Focus: United Nations Sustainable Development Goals: International Youth Day 2017
2017’s THEME: Youth Building Peace
The 2030 Agenda for sustainable development is committed to fostering peaceful and inclusive societies and affirmed that sustainable development cannot be realised without peace and security. It also endure a responsive, inclusive, participatory and representative decision-making at all level at all level. This is why The World Program of Action for Youth, provides a policy frame work and practical guidelines to improve the situation of young people and also promote active involvement of youth in maintaining peace and security.
As the “International Youth Day” (IYD) draw closer, it is very important we remind ourselves some important statistics.
According to the Global Youth Development Index, an initiative of the Commonwealth secretariat, the world youth population is at all-time high, at 1.8 billion people aged 15 to 29, yet the potential for “Generation Hope” to contribute to a happy, healthy and prosperous future for all could be dashed by widespread joblessness, unequal access to health care and education and political influence. The index also show that many counties are experiencing a “Youth bulge” with adolescent and young adults making up a third of the population. This statistics is a green light of ‘demographic dividend” as young people contribute towards economic growth and well-being.
My mind understands that youth form a unique set within the society. They are often considered one of the most vulnerable set within the social fabric, and also regarded as the greatest source of hope for the nation’s future. The 2030 agenda present a viable platform on which youth activeness can be measured. Even though the global goals does not specifically focus on youth, there are reasonable indicators within the SDGs measuring youth development. There are many questions that come to mind when one discusses the SDGs; how informed are the youths about the SDGs? Are there programs in place to get them informed? How well has this programs helped since the inception of the SDGs. A cursory look at Tanzania and its youths on this topic will help answer some of these questions but the focus now will be on how well informed are the Tanzanian youths about the SDGs.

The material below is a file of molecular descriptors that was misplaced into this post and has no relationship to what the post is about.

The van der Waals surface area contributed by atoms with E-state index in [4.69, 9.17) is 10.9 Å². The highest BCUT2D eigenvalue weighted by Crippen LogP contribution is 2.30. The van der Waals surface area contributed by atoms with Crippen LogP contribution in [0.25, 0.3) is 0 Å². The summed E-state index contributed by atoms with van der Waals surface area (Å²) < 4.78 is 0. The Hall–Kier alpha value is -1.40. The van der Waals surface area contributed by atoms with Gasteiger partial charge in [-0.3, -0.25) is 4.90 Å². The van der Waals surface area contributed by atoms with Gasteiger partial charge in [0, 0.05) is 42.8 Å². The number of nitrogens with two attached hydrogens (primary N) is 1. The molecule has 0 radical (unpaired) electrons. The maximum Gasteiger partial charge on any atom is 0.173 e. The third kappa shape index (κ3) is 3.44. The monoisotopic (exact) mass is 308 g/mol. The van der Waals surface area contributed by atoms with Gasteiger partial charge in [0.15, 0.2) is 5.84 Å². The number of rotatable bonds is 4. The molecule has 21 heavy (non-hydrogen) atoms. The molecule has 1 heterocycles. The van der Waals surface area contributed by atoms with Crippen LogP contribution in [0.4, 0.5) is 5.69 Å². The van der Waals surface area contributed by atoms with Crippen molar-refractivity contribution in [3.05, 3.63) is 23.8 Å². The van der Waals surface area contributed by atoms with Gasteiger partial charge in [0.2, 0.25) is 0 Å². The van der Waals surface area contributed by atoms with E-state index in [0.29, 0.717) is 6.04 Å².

According to the United Nation Association Tanzania, young people aged 15 – 35 years make up 34.7% of the total population. The youth wing of this association called YUNA with the help of the United Nation resident coordinator Mr. Alvaro Rodriquez has rolled out plans and programs to sensitise the youth on the need to take the information to the grassroots. These program among other things train SDGs ambassador with the aim of sending them to rural areas to increase the SDGs awareness. On the average, this programs has worked well so far but more work should be done in terms of penetration, coordination and follow-up activities. The truth is that there are lots of talks, seminars and workshops done and still ongoing but the actions and results are not commensurate. While the forums are steps to dialogue and set the ground, everyday actions are very much need to achieve the global agenda we are passionately pursuing. “I contribute to the SDGs via my volunteering service in Pemba Island teaching the global goals in schools, but there are so many things we all can do since possibilities are truly infinite.”
In conclusion, Africa and other developing nations should as a matter of urgency formulate policies and programs aimed at involving the youths actively to drive the global goals since the only way to fulfill our 2030 mission is strong determination and undeniable potentials embedded in young people.
Article by omajijohn (@omaji_John)
United nation association Tanzania
Global youth population index
Youth of united nation association